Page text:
There have been a number of stories bemoaning what has become of free speech. Fore example, WIRED has one title, It’s the (Democracy-Poisoning) Golden Age of Free Speech by Zeynep Tufekci (Jan. 16, 2020). In it she argues that access to an audience for your speech is no longer a matter of getting into centralized media, it is now a matter of getting attention. The world’s attention is managed by a very small number of platforms (Facebook, Google and Twitter) using algorithms that maximize their profits by keeping us engaged so they can sell our attention for targeted ads.

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Eyal Weizman: The algorithm is watching you

The London Review of Books has a blog entry by Eyal Weizman on how The algorithm is watching you (Feb. 19, 2020). Eyal Weizman, the founding director of Forensic Architecture, writes that he was denied entry into the USA because an algorithm had identified a security issue. He was going to the US for a show in Miami titled True to Scale.

Setting aside the issue of how the US government seems to now be denying entry to people who do inconvenient investigations, something a country that prides itself on human rights shouldn’t do, the use of an algorithm as a reason is disturbing for a number of reasons:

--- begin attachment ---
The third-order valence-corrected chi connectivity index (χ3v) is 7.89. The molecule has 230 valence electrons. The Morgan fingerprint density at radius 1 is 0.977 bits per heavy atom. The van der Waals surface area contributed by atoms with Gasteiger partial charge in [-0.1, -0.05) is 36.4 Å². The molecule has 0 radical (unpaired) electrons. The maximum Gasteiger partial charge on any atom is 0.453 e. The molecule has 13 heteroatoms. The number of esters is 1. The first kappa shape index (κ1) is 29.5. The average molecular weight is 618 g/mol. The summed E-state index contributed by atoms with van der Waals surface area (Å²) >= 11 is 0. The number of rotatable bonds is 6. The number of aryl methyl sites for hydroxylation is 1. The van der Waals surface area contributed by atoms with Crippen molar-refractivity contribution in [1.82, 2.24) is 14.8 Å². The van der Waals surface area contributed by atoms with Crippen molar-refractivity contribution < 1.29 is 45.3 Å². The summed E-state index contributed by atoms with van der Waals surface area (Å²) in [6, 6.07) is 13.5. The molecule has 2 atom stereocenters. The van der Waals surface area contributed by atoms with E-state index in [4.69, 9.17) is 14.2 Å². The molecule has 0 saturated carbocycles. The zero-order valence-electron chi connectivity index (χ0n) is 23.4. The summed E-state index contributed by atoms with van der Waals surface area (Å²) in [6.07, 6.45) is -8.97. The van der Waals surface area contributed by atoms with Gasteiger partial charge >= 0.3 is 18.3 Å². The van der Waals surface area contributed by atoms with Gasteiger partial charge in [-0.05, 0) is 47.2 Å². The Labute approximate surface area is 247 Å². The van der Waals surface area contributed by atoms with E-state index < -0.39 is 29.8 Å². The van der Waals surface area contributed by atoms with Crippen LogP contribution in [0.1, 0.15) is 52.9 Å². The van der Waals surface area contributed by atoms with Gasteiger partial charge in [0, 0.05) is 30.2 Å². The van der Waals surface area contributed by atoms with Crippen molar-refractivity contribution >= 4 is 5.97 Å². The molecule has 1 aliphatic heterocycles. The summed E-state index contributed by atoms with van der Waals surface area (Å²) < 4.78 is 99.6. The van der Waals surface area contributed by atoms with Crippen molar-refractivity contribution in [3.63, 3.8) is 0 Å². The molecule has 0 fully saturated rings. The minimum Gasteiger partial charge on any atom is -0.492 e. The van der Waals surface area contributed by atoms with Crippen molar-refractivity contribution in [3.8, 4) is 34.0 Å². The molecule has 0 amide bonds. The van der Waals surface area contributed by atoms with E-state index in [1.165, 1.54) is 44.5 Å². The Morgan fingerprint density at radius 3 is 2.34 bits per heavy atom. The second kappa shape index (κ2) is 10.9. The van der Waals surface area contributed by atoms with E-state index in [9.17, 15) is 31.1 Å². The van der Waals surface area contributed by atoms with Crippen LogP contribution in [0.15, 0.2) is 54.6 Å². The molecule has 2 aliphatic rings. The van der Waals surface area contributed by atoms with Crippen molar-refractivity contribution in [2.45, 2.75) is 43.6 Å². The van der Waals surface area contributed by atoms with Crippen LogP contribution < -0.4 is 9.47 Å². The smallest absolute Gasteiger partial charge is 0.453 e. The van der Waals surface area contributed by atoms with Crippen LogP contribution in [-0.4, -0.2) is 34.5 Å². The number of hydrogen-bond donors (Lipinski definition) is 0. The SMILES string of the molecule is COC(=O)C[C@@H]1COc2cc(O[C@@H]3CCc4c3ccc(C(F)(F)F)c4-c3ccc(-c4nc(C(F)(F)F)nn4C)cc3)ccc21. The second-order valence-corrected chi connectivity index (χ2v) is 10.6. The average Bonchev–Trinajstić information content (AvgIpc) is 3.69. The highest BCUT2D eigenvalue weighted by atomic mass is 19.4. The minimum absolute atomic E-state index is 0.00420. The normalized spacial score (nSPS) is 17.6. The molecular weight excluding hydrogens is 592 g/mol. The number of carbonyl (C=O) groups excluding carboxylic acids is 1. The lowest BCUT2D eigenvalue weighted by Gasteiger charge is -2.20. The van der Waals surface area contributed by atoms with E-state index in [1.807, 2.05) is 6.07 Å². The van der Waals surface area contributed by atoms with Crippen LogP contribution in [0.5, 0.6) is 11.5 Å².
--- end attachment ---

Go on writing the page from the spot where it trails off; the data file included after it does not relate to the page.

• As Weizman tells the story, the embassy officer couldn’t tell what triggered the algorithm. That would seem to violate important principles in the use of AIs; namely that an AI used in making decisions should be transparent and able to explain why it made the decision. Perhaps the agency involved doesn’t want to reveal the nasty logic behind their algorithms.
  • Further, there is no recourse, another violation of principle for AIs, namely that they should be accountable and there should be mechanisms to challenge a decision.
  • The officer then asked Weizman to provide them with more information, like his travel for the last 15 years and contacts, which he understandably declined to do. In effect the system was asking him to surveil himself and share that with a foreign government. Are we going to be put in the situation where we have to surrender privacy in order to get access to government services? We do that already for commercial services.
  • As Weizman points out, this shows the “arbitrary logic of the border” that is imposed on migrants. Borders have become grey zones where the laws inside a country don’t apply and the worst of a nation’s phobias are manifest.

Show and Tell at CHRIN


Stéphane Pouyllau’s photo of me presenting

Michael Sinatra invited me to a “show and tell” workshop at the new Université de Montréal campus where they have a long data wall. Sinatra is the Director of CRIHN (Centre de recherche interuniversitaire sur les humanitiés numériques) and kindly invited me to show what I am doing with Stéfan Sinclair and to see what others at CRIHN and in France are doing.